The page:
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We should not fight people living with HIV, we should fight the virus

The clinic in 56 Dean Street, London has reported a decrease of 90 per cent in HIV diagnoses; from 60 to 70 a month two years ago down to three cases last October. London has in fact become the third city, along with Amsterdam and Melbourne, to reach the 90/90/90 target set by the United Nations of getting 90 per cent of people with HIV diagnosed, 90 per cent of those on treatment and 90 per cent of those virally suppressed and therefore non-infectious. New York City has also just reached an all-time low level of new cases. This did not happen by chance, but by accepting recent developments in science.

The development of Pre-exposure prophylaxis (PrEP) - a single tablet which if taken every day or even just when needed reduces the risk of acquiring HIV by 99 per cent - was key to the reduction in numbers, together with a holistic approach to sexual health that includes frequent testing and immediate treatment of people who test HIV positive. People fear that those on PrEP will start engaging in condomless sex and so acquire more sexually transmitted infections (STIs). Research, once again, is already a step ahead: If we follow the Centres for Disease and Prevention Control PrEP guidelines which recommend biannual STI testing, we would actually see a 42 per cent decrease in gonorrhoea and a 40 per cent reduction in chlamydia in men who have sex with men,

At last weekend's first-ever PrEP in Europe Summit, the consensus was that PrEP works and we have a moral duty to ensure that those at high risk have access to the drug. Legally, the right to health can be interpreted to extend to the right to preventative health care. Globally, governments are shifting their health budgets to preventative care, because prevention is better and cheaper than cure. The cost of providing PrEP for a year or two is cheaper than the lifetime cost of treating a person living with HIV; PrEP users use less drugs than those living with HIV over a lifetime.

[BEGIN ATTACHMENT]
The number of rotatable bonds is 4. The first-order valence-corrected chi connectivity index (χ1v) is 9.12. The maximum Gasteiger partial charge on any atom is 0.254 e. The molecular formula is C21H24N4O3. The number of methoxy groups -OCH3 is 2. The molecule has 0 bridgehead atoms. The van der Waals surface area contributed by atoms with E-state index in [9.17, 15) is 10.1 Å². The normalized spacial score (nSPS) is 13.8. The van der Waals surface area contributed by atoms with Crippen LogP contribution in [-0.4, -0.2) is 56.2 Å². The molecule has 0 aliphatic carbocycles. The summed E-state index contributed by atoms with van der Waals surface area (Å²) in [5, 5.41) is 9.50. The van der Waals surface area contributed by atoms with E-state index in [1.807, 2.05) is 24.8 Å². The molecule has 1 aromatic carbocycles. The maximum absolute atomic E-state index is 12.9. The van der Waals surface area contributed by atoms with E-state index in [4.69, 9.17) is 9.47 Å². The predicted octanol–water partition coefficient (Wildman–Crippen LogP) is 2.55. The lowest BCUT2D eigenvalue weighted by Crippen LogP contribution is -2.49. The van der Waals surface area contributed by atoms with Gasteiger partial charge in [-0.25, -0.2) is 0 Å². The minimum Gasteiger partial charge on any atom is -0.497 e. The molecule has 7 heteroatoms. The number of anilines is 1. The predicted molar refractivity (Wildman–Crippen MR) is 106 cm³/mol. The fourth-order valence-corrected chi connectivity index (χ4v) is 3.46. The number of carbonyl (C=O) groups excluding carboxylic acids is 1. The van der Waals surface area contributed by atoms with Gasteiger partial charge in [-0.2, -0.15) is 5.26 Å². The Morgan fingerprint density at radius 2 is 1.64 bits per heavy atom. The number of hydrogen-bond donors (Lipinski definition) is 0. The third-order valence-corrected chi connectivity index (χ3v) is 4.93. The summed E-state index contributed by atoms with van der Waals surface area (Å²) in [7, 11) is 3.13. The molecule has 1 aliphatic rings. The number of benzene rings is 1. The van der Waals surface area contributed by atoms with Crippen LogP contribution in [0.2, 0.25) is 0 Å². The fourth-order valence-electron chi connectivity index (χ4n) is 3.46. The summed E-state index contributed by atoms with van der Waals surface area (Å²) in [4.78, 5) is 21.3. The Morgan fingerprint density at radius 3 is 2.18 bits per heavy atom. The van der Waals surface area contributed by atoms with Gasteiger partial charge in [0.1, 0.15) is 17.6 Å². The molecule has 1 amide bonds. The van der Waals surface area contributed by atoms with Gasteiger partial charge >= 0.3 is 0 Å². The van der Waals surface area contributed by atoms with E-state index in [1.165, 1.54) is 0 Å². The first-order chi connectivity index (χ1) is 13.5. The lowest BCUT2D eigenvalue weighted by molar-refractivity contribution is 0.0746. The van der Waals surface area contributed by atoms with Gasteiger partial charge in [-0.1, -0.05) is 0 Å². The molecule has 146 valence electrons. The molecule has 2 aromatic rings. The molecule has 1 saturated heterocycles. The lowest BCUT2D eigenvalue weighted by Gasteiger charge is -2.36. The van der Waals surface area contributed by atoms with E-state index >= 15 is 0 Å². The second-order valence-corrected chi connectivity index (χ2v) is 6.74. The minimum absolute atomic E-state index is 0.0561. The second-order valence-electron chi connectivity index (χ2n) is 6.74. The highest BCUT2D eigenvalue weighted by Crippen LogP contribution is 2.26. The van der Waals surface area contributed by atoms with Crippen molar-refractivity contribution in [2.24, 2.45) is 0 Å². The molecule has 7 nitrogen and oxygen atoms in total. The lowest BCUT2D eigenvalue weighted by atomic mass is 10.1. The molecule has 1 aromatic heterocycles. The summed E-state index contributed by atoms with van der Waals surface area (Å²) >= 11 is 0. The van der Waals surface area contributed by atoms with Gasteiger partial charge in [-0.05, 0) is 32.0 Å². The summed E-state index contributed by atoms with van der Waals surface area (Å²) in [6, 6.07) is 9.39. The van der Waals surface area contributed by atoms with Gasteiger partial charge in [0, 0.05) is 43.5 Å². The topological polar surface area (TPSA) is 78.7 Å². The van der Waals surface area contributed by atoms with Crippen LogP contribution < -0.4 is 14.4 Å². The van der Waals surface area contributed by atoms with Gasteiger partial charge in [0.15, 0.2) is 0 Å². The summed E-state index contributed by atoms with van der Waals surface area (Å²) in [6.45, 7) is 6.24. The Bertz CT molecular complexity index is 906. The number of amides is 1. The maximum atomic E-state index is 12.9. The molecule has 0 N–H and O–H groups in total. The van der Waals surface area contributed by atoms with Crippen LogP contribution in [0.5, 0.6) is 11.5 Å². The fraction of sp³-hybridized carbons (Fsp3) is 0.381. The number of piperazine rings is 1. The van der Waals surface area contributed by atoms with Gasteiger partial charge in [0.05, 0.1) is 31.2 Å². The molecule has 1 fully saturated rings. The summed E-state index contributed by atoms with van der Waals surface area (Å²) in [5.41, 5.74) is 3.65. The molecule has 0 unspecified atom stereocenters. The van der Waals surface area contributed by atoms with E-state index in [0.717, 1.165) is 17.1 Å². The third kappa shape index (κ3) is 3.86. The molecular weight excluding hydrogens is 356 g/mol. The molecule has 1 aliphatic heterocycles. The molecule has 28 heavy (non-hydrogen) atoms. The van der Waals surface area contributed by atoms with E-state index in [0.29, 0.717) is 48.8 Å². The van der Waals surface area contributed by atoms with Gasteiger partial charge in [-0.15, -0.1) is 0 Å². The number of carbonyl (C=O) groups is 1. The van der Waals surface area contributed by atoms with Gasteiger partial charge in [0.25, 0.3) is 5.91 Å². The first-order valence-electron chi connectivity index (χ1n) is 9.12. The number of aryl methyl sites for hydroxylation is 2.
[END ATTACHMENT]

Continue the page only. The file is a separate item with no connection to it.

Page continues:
Another wonderful development of science is what has become known as the "U=U" (Undetectable equals Untransmittable) campaign. People living with HIV who are on effective treatment and have had their viral load (the number of copies of the virus in their body) suppressed for six months, cannot transmit the virus to other people.

Unfortunately, here in Malta the treatment of HIV is far from desirable. The medication provided is far from what is recommended in the EACS guidelines; a one-tablet-a-day regimen is still not on offer. Many people still have to endure the burden of taking up to six tablets a day. This drug burden can lead to lesser adherence and less chance of reaching an undetectable viral load.

With the rates of new HIV diagnosis on the increase we do not have a single day to waste. Like other major urban areas, we can be a success story and end HIV. We must focus our energies on getting more people tested; the earlier they know their status and are provided with effective medication, the fewer forward transmissions. PrEP is also an effective tool and our clinicians and policy-makers need to look into how to introduce it.

We have the tools to end the HIV epidemic. The rest depends on each one of us: We must start talking about sexual health. People of all ages, gender and races engage in sexual activities and most of the time we underestimate the risks we take. It is in the interest of both the country and its citizens to have an open discussion in our classrooms on sexual health; parents also ought to have these discussions at home with their children. Irrespective of one's opinion on sex and age of consent and one's religious beliefs, young people engage in sexual relations. It is therefore imperative to provide them with all the necessary information so they can make informed decisions about what practices they engage in. Keeping mum is no longer a tenable option. This only leads to further stigma, and puts the sexual well-being of every one of us in danger even more.

A comprehensive sexual health education, access to preventative treatment and encouraging more people to be tested are key to not only end HIV but to take control over our bodies and be more responsible for our own actions. Shaming people living with HIV or even suggesting outing them is not in any way in the interest of public health - conversation and testing are.

We should not fight people living with HIV, we should fight the virus. Science has given us all the tools we need.

You can book a sexual health screening at the GU clinic (Mater Dei Hospital) by calling 2122 7981.




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